A name can inspire momentum

An idea for your next thing starts with an idea or a personal pain point you’re trying to solve. Many people will advise you not to think about logos, or names early on because they’re not important. And while I generally agree with the idea there are more important things to work on, nothing gets me more inspired to work on an idea that has a name, logo, or visual story.

This is why many designers get mocked for spending time on things like logos or visual direction early on. Investors and technical founders will roll their eyes at this seemingly waste of time, but do what you need to do to work on this every single day. To me, it’s not a waste of time to envision what this small idea could blossom into, or the story you’re trying to tell. This also helps explain to people the pain point you’re solving for.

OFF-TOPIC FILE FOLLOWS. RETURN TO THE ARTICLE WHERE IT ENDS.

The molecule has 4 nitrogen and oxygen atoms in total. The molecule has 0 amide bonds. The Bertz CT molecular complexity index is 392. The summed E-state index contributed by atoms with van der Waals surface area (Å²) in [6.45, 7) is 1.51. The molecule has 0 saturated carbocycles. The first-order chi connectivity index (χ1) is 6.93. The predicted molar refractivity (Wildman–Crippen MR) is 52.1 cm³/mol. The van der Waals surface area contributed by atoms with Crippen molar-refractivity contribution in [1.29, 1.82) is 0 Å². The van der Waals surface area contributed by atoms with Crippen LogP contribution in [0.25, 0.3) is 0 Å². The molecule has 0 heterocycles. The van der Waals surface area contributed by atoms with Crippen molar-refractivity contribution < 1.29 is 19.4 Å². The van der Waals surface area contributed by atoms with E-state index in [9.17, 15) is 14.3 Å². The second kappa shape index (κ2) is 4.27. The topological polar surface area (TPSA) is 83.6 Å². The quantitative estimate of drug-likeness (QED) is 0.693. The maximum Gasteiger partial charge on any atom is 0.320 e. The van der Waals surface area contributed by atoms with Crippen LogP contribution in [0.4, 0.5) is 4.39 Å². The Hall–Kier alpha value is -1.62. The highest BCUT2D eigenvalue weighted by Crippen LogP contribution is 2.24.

But this article isn’t about design. It’s about something I find more difficult, which is coming up with a name. Like naming a child, naming a product or a business carries a lot of weight because it’s not straightforward to change later.

In design, I can update the look ad feel of a brand or a website more easily than changing the name of a company.

So how do you go about naming your next thing?

When I had to come up with the name for this newsletter, Plan Your Next was inspired by Tim Urban’s, Wait but Why. I thought a phrase was easy to remember, and I loved how easy it was to say. It gave me the autonomy to talk about a broad range of topics, depending on my mood or interests.

Each of the words makes sense when I say them aloud, and it’s easy to spell. Sometimes the content doesn’t always match up with the name, but that’s part of the long-play overall.

Recently, I’ve been reading a clever book named, "Hello, My Name Is Awesome” by the equally clever Alexandra Watkins, who runs a double equally cleverly named agency, Eat my Words.

Alexandra creates a great framework to give us a way to filter out the bullshit. She calls it SMILE & SCRATCH.

What makes a good name?